By Mitch Guy

Water started to flow from the mouth of the Powlett River on Friday, with the nearby flood waters expected to subside by Saturday afternoon. rg102715

Water started to flow from the mouth of the Powlett River on Friday, with the nearby flood waters expected to subside by Saturday afternoon. rg102715

THE Powlett River was allowed to flow into the ocean again on Friday after the West Gippsland Catchment Management Authority (WGCMA) decided to artificially open its mouth.
Following substantial flooding of the area for over six weeks, a Parks Victoria excavator navigated its way through the sandy tracks to the mouth and began digging up sand in the morning, with the mouth open and flowing by the afternoon.
WGCMA Community Waterways Officer, Matt Khoury, said the authority has been looking for an opportunity to open the estuary since the flood waters reached a level of 2.5m.
“Up until that point we’ve been accessing the risks involved with opening or not opening the estuary to the environmental assets and also the socioeconomic assets – the farmland, roads,” he said.
“It’s got to the point where the risk to farmland is quite high, so we’ve been looking for an option to open the estuary but to do so we need the oxygen levels to be OK and we really do require a bit of river flow.
“This is the best opportunity we’ve had so far – the oxygen levels have recovered a little bit so we should have conditions to do a safe opening without doing too much damage to the environment.”
Mr Khoury said the WGCMA was not worried about the impact to fish.
“We’re opening on the left-hand side; there’s a rock platform there that will control the flow so it can’t get below a certain height,” he said.
“Normally we’d open it up on the right-hand side but just to be safe and so we don’t cause fish kills and things like that, we’ve gone to this side.”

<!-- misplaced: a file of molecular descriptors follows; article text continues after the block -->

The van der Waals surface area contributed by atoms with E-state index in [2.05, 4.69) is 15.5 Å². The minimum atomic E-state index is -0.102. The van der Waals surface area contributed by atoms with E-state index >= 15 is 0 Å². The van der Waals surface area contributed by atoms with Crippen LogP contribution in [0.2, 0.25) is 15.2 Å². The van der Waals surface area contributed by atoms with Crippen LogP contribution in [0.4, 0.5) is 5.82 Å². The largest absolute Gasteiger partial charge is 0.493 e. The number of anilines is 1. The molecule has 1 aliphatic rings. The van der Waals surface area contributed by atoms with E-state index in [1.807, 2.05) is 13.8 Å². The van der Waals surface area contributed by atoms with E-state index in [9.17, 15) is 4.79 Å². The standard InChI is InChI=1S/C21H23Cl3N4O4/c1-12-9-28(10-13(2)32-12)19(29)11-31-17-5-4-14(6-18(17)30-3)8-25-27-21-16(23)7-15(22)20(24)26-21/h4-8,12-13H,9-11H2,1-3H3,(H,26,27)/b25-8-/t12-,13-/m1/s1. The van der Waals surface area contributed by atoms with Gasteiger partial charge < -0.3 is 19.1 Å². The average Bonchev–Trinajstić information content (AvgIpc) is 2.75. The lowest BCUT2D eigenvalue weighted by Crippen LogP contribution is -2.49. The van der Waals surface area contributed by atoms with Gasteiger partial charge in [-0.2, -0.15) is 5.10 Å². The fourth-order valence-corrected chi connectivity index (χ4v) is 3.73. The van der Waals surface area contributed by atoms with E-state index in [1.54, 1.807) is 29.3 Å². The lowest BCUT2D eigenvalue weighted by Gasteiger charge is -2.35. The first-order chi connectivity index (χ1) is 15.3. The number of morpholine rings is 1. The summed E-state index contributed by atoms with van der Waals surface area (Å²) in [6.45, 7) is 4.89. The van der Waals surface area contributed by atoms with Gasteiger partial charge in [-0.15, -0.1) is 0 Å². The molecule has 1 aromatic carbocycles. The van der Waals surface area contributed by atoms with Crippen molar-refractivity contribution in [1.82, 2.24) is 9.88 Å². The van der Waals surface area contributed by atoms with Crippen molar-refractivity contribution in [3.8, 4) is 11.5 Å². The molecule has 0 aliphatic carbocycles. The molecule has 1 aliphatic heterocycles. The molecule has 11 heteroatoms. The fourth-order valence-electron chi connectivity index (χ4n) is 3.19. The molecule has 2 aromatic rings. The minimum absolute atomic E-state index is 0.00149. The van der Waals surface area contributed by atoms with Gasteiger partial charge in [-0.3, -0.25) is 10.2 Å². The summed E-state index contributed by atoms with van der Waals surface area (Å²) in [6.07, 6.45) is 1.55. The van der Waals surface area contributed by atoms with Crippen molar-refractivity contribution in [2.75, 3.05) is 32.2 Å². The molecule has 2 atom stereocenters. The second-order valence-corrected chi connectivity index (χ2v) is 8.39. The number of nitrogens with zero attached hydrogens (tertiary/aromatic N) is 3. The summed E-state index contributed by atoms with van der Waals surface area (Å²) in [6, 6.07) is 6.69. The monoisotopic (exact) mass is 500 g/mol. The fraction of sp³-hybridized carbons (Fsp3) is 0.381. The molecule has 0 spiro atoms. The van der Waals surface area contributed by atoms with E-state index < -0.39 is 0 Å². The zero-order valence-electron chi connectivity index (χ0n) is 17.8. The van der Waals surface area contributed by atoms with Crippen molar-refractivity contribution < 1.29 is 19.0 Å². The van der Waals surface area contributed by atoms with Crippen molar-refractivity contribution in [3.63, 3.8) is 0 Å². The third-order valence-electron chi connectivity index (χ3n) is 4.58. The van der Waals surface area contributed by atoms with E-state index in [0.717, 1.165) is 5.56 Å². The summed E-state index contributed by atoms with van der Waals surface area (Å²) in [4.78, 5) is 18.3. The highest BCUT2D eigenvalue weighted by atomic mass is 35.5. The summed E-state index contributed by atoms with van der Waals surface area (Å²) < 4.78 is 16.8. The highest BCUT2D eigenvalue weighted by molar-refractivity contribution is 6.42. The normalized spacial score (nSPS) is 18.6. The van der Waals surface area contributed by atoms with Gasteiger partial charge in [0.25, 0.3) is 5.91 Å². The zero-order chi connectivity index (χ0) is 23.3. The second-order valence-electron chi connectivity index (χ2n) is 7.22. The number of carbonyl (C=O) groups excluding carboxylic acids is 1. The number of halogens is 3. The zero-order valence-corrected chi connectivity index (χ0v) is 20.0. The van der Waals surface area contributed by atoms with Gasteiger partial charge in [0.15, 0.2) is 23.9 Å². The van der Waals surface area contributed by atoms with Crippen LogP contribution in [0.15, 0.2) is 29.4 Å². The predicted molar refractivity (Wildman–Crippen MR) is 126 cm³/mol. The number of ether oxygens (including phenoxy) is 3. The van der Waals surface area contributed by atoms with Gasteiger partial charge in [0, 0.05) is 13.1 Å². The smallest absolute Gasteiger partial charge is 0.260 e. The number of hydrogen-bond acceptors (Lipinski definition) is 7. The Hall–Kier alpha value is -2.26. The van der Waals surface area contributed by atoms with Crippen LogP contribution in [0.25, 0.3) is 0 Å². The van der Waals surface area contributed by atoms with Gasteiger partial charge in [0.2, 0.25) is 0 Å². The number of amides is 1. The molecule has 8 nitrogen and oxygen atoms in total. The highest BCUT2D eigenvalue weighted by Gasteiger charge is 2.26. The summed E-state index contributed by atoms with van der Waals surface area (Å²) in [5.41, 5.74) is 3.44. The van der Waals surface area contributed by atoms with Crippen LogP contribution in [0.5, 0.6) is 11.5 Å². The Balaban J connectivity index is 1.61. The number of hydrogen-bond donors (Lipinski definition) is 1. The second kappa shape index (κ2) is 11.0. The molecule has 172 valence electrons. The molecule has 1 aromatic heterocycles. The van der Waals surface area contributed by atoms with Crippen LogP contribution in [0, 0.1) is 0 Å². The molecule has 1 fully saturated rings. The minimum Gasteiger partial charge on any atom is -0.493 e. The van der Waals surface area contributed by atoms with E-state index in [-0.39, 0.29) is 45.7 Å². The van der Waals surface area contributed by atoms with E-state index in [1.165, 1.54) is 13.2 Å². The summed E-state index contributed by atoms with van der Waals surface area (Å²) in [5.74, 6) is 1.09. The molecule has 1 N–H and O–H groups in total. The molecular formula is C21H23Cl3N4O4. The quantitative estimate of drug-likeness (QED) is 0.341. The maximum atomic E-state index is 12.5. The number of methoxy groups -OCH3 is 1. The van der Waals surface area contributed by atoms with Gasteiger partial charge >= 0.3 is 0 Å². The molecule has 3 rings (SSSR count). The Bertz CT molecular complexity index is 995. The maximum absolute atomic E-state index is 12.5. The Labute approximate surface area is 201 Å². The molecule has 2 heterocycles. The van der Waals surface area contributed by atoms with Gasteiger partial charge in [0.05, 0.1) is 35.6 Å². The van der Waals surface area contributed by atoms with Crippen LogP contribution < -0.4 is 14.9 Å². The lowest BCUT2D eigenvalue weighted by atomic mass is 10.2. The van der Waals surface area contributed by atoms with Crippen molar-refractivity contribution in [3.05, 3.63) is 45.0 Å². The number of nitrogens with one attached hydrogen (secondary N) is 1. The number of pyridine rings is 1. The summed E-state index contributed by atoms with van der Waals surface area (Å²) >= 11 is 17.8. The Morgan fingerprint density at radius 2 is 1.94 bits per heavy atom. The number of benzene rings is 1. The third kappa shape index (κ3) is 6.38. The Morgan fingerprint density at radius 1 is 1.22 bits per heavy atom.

The mouth was opened on high tide and the water was expected to clear into the ocean quickly.
Flood waters were expected to disperse by Saturday afternoon.
Local property owner Robin Lowe said he was relieved that the mouth has finally been opened, but said the damage to his land had already been done.
“The water will go and there’s going to be a bit of mess left,” he said.
“The rotten vegetation is going to smell and whilst there’s going to be some grounds come back, we’re still left with the dilemma of what we’re going to do with our property.”
Mr Lowe believes there has been substantial long-term damage to his pastures, and is unsure whether it will ever recover to the stage it was before WGCMA took control of the management of the artificial opening of the river mouth.
He predicted that the same problem will occur in the future.
“What we’ve put to the government and the WGCMA is that the two worlds can’t live together,” he said.
“It’s got to be one way or the other – either go with the wetlands scenario or farmland scenario. If it’s the farmland scenario we need to go back to the practice of opening the river on demand as required and if it’s the wetlands scenario, the government needs to adequately compensate people so they can go off and farm somewhere else.
“I’m not opposed to it, if it’s for the greater good. If it is truly a place of national significance then we should support it and clear everyone out, compensate them well so they can be happy and start work somewhere else and let it be as good as it can be.
“I’m very much in favour of the environment if we can do something for the greater good, but at end of day you can’t expect people to fund it through their life savings or their properties.”